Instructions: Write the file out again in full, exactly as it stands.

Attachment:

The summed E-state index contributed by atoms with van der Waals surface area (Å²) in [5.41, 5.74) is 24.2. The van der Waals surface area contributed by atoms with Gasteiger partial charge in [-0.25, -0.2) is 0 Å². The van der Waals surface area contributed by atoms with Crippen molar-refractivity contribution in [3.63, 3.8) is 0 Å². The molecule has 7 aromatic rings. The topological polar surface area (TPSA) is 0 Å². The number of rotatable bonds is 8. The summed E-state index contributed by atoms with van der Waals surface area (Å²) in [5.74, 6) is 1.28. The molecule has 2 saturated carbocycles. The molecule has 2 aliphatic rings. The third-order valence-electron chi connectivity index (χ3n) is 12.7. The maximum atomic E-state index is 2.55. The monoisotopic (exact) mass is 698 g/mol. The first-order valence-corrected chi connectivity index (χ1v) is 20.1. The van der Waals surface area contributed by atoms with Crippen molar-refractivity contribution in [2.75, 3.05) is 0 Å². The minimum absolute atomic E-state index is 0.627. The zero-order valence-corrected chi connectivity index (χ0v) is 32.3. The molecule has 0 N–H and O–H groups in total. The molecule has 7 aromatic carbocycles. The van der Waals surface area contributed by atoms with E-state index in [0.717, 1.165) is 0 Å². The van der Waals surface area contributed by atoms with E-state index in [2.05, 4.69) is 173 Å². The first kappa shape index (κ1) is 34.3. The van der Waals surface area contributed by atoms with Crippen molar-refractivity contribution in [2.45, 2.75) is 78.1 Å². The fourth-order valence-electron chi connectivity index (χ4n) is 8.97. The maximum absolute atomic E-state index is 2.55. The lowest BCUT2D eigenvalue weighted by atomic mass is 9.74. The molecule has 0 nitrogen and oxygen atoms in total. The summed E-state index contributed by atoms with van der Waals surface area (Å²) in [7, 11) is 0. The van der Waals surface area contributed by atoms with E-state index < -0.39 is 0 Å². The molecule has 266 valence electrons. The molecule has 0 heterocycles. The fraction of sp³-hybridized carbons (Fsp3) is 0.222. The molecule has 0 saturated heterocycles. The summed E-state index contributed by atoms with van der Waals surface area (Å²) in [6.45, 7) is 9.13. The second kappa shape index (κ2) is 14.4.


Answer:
The summed E-state index contributed by atoms with van der Waals surface area (Å²) in [5.41, 5.74) is 24.2. The van der Waals surface area contributed by atoms with Gasteiger partial charge in [-0.25, -0.2) is 0 Å². The van der Waals surface area contributed by atoms with Crippen molar-refractivity contribution in [3.63, 3.8) is 0 Å². The molecule has 7 aromatic rings. The topological polar surface area (TPSA) is 0 Å². The number of rotatable bonds is 8. The summed E-state index contributed by atoms with van der Waals surface area (Å²) in [5.74, 6) is 1.28. The molecule has 2 saturated carbocycles. The molecule has 2 aliphatic rings. The third-order valence-electron chi connectivity index (χ3n) is 12.7. The maximum atomic E-state index is 2.55. The monoisotopic (exact) mass is 698 g/mol. The first-order valence-corrected chi connectivity index (χ1v) is 20.1. The van der Waals surface area contributed by atoms with Crippen molar-refractivity contribution in [2.75, 3.05) is 0 Å². The minimum absolute atomic E-state index is 0.627. The zero-order valence-corrected chi connectivity index (χ0v) is 32.3. The molecule has 0 N–H and O–H groups in total. The molecule has 7 aromatic carbocycles. The van der Waals surface area contributed by atoms with E-state index in [0.717, 1.165) is 0 Å². The van der Waals surface area contributed by atoms with E-state index in [2.05, 4.69) is 173 Å². The first kappa shape index (κ1) is 34.3. The van der Waals surface area contributed by atoms with Crippen molar-refractivity contribution in [2.45, 2.75) is 78.1 Å². The fourth-order valence-electron chi connectivity index (χ4n) is 8.97. The maximum absolute atomic E-state index is 2.55. The lowest BCUT2D eigenvalue weighted by atomic mass is 9.74. The molecule has 0 nitrogen and oxygen atoms in total. The summed E-state index contributed by atoms with van der Waals surface area (Å²) in [7, 11) is 0. The van der Waals surface area contributed by atoms with E-state index < -0.39 is 0 Å². The molecule has 266 valence electrons. The molecule has 0 heterocycles. The fraction of sp³-hybridized carbons (Fsp3) is 0.222. The molecule has 0 saturated heterocycles. The summed E-state index contributed by atoms with van der Waals surface area (Å²) in [6.45, 7) is 9.13. The second kappa shape index (κ2) is 14.4.